DIGITAL – ACROS Simulation
By far the jewel in the crown of the Fuji X cameras. Fuji have excelled in their second generation of X cameras (24MP sensor) with their ACROS black and white emulation. It is simply superb! It renders high contrast and beautiful tones right through the image. With a little shadow and highlight adjustment, the monochrome images that are produced straight of camera, can be sublime. In fact I would highly recommend shooting in ACROS with the red filter set and pushing those highlights up +1 or +2 and the shadows up +2. Using this mode can seriously help with composition. Often seeing in black and white will un-clutter an image. If you are shooting RAW of course, you will also get a colour copy. Looks great with a bit of added grain!
FUJICOLOR PRO 160NS (PRO Neg Std/Hi) FILM
- A professional-quality, medium-speed fine-grain colour negative film. Especially suited to portrait photography. It had a wide exposure latitude and provided excellent skin tones with a smooth continuous gradation from shadows to highlights with a faithful colour reproduction. Widely accepted as a studio photographer’s first choice. Both the PRO Neg modes concentrate on skin tones and will mute colours to balance the overall image. PRO Neg Std produces a flatter looking image. PRO Neg Hi on the other hand is more dynamic and delivers a tad more colour and contrast; as if the tonal curve has already been edited and adjusted.
DIGITAL – Pro Neg Std Simulation
Both have their uses. They are pretty much similar to the film descriptions above although the Pro Neg Std simulation is probably as near to a digital flat RAW file as you may get on any DSLR camera (providing no sharpening adjustments have been made). If your intention is to shoot in RAW and then edit afterwards, I would recommend using Pro Neg Std with no additional tonal or sharpening set in camera.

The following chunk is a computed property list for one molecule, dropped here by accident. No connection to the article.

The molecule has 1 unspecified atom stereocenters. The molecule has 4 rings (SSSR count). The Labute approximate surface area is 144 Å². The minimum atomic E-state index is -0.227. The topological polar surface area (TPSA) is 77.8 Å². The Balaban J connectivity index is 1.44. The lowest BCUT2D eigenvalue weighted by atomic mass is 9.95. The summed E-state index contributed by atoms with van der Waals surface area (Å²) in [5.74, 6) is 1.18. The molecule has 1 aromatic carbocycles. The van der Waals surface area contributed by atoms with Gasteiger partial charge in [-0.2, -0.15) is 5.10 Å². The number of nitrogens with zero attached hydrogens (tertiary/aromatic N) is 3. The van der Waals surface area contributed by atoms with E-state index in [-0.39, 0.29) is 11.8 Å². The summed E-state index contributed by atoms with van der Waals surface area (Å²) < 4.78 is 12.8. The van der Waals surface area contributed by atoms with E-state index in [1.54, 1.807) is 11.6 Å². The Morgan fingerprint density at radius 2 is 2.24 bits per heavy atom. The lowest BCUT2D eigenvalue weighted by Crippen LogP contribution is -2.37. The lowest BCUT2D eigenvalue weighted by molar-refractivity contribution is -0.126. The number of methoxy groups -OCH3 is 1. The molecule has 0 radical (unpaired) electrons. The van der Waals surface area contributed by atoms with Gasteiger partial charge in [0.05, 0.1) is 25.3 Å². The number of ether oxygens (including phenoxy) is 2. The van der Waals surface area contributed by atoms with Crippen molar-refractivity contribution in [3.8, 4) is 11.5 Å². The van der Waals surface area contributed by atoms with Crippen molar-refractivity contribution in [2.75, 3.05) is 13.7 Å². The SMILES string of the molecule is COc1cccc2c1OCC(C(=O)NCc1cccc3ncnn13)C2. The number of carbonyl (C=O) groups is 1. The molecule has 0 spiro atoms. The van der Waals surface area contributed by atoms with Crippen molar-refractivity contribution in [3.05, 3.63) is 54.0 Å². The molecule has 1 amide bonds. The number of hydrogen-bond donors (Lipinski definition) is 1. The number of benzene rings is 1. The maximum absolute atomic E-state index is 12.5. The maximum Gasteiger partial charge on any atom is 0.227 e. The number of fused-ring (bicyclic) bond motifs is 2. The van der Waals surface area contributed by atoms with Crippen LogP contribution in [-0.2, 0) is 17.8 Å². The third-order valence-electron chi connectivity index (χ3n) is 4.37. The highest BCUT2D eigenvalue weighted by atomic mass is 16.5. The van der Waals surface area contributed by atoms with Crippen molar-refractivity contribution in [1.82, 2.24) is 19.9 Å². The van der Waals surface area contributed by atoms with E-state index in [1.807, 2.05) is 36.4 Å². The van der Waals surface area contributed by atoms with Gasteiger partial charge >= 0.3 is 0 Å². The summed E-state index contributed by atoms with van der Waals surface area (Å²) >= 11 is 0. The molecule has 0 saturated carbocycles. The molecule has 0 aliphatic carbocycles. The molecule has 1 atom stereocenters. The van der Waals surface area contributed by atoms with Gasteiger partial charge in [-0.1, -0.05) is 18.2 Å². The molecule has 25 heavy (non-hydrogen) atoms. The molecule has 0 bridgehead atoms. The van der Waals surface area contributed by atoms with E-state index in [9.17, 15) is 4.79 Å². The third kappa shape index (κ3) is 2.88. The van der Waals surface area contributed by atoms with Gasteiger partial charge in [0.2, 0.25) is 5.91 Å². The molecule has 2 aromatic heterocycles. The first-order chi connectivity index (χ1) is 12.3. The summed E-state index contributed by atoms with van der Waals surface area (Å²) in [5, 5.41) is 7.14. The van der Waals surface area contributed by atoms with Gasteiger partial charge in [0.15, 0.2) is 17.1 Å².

DIGITAL – Pro Neg Hi Simulation
Is basically the same as Pro Neg Std but with added saturation and sharpening. I tend not to use it as I prefer the Provia Std in those instances.
And finally Fuji’s newly developed CLASSIC CHROME … Fuji’s answer to Kodak’s Kodachrome Film.
DIGITAL – Classic Chrome Simulation
The Classic Chrome film simulation has many of the characteristics of yesteryear and in particular the natural and yet gritty performance of Kodachrome film. The Fuji simulation is much more versatile and flexible than Kodachrome with the ability to punch (with a few in-camera adjustments) the image for a more dynamic affect; akin to a 1960’s magazine look. The best way to describe Classic Chrome though, for me, is a weathered look, subtle in colour but with a delivered punch. Push the shadows/highlights/colour +1 or +2 and you are guaranteed gritty and dynamic results. I like to shoot in Classic Chrome and convert the RAW file afterwards into black & white – you then get the best of both worlds. Classic Chrome is a Marmite simulation and if at first glance you don’t like it … I urge you to give it a go… I use it often!
A few pointers:
- Setting up your favourite film simulations on your custom settings is a great way to access them quickly when shooting. I recommend setting up a function button for your custom settings.
- If you use Adobe Lightroom for editing, the Fuji film simulations can be applied to the RAW files during processing. In DEVELOP MODE – CAMERA CALIBRATION – PROFILE – Choose desired film simulation.
- Even if you are an avid RAW shooter, setting the camera to record RAW+JPEG’s and using your film simulations is a great way to visualise your final image. You still have the RAW image to edit.